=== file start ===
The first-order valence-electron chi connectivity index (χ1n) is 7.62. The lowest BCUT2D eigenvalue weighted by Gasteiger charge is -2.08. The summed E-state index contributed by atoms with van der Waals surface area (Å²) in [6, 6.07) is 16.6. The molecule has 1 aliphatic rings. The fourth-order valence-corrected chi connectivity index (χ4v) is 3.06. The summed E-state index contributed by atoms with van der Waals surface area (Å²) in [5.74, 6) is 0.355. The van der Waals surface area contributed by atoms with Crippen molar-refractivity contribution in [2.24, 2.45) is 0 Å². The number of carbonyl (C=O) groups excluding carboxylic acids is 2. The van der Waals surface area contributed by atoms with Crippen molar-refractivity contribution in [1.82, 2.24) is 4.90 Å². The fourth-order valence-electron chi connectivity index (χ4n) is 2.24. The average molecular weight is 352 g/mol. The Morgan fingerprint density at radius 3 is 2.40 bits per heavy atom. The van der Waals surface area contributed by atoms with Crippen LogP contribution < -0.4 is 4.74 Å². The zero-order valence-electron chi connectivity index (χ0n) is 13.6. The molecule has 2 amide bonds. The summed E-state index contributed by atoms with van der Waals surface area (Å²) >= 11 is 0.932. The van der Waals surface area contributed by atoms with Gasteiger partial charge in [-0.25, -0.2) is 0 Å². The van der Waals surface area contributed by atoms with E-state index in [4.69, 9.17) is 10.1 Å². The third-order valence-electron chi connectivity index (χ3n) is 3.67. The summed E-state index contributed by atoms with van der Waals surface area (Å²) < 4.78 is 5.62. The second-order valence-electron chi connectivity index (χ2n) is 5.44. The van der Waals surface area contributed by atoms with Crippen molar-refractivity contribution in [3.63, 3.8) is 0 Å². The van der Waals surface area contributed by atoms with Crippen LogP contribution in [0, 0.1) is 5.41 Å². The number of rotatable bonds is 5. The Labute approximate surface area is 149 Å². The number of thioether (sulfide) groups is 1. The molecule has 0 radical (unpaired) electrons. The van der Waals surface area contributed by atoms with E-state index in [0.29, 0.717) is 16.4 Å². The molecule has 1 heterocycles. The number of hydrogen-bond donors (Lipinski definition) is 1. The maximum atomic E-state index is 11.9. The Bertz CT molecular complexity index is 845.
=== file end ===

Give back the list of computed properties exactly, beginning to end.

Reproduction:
The first-order valence-electron chi connectivity index (χ1n) is 7.62. The lowest BCUT2D eigenvalue weighted by Gasteiger charge is -2.08. The summed E-state index contributed by atoms with van der Waals surface area (Å²) in [6, 6.07) is 16.6. The molecule has 1 aliphatic rings. The fourth-order valence-corrected chi connectivity index (χ4v) is 3.06. The summed E-state index contributed by atoms with van der Waals surface area (Å²) in [5.74, 6) is 0.355. The van der Waals surface area contributed by atoms with Crippen molar-refractivity contribution in [2.24, 2.45) is 0 Å². The number of carbonyl (C=O) groups excluding carboxylic acids is 2. The van der Waals surface area contributed by atoms with Crippen molar-refractivity contribution in [1.82, 2.24) is 4.90 Å². The fourth-order valence-electron chi connectivity index (χ4n) is 2.24. The average molecular weight is 352 g/mol. The Morgan fingerprint density at radius 3 is 2.40 bits per heavy atom. The van der Waals surface area contributed by atoms with Crippen LogP contribution < -0.4 is 4.74 Å². The zero-order valence-electron chi connectivity index (χ0n) is 13.6. The molecule has 2 amide bonds. The summed E-state index contributed by atoms with van der Waals surface area (Å²) >= 11 is 0.932. The van der Waals surface area contributed by atoms with Gasteiger partial charge in [-0.25, -0.2) is 0 Å². The van der Waals surface area contributed by atoms with E-state index in [4.69, 9.17) is 10.1 Å². The third-order valence-electron chi connectivity index (χ3n) is 3.67. The summed E-state index contributed by atoms with van der Waals surface area (Å²) < 4.78 is 5.62. The second-order valence-electron chi connectivity index (χ2n) is 5.44. The van der Waals surface area contributed by atoms with Crippen molar-refractivity contribution in [3.63, 3.8) is 0 Å². The van der Waals surface area contributed by atoms with Crippen LogP contribution in [0, 0.1) is 5.41 Å². The number of rotatable bonds is 5. The Labute approximate surface area is 149 Å². The number of thioether (sulfide) groups is 1. The molecule has 0 radical (unpaired) electrons. The van der Waals surface area contributed by atoms with E-state index in [0.29, 0.717) is 16.4 Å². The molecule has 1 heterocycles. The number of hydrogen-bond donors (Lipinski definition) is 1. The maximum atomic E-state index is 11.9. The Bertz CT molecular complexity index is 845.